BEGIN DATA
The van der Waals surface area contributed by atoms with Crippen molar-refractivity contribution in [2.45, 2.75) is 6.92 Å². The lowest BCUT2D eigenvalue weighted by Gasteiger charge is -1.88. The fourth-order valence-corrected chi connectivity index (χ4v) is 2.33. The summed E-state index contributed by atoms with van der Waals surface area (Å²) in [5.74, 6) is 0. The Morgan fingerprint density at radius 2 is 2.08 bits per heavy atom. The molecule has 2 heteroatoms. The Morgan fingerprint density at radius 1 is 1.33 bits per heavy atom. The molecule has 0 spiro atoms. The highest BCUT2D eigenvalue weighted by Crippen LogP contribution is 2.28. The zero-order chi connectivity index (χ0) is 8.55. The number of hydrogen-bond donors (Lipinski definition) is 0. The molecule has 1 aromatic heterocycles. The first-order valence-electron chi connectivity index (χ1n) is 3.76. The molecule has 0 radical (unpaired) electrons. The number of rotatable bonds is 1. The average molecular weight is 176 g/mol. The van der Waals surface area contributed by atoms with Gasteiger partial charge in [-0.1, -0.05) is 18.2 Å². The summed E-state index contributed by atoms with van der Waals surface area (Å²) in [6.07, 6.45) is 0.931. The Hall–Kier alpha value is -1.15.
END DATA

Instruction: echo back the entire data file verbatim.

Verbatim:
The van der Waals surface area contributed by atoms with Crippen molar-refractivity contribution in [2.45, 2.75) is 6.92 Å². The lowest BCUT2D eigenvalue weighted by Gasteiger charge is -1.88. The fourth-order valence-corrected chi connectivity index (χ4v) is 2.33. The summed E-state index contributed by atoms with van der Waals surface area (Å²) in [5.74, 6) is 0. The Morgan fingerprint density at radius 2 is 2.08 bits per heavy atom. The molecule has 2 heteroatoms. The Morgan fingerprint density at radius 1 is 1.33 bits per heavy atom. The molecule has 0 spiro atoms. The highest BCUT2D eigenvalue weighted by Crippen LogP contribution is 2.28. The zero-order chi connectivity index (χ0) is 8.55. The number of hydrogen-bond donors (Lipinski definition) is 0. The molecule has 1 aromatic heterocycles. The first-order valence-electron chi connectivity index (χ1n) is 3.76. The molecule has 0 radical (unpaired) electrons. The number of rotatable bonds is 1. The average molecular weight is 176 g/mol. The van der Waals surface area contributed by atoms with Gasteiger partial charge in [-0.1, -0.05) is 18.2 Å². The summed E-state index contributed by atoms with van der Waals surface area (Å²) in [6.07, 6.45) is 0.931. The Hall–Kier alpha value is -1.15.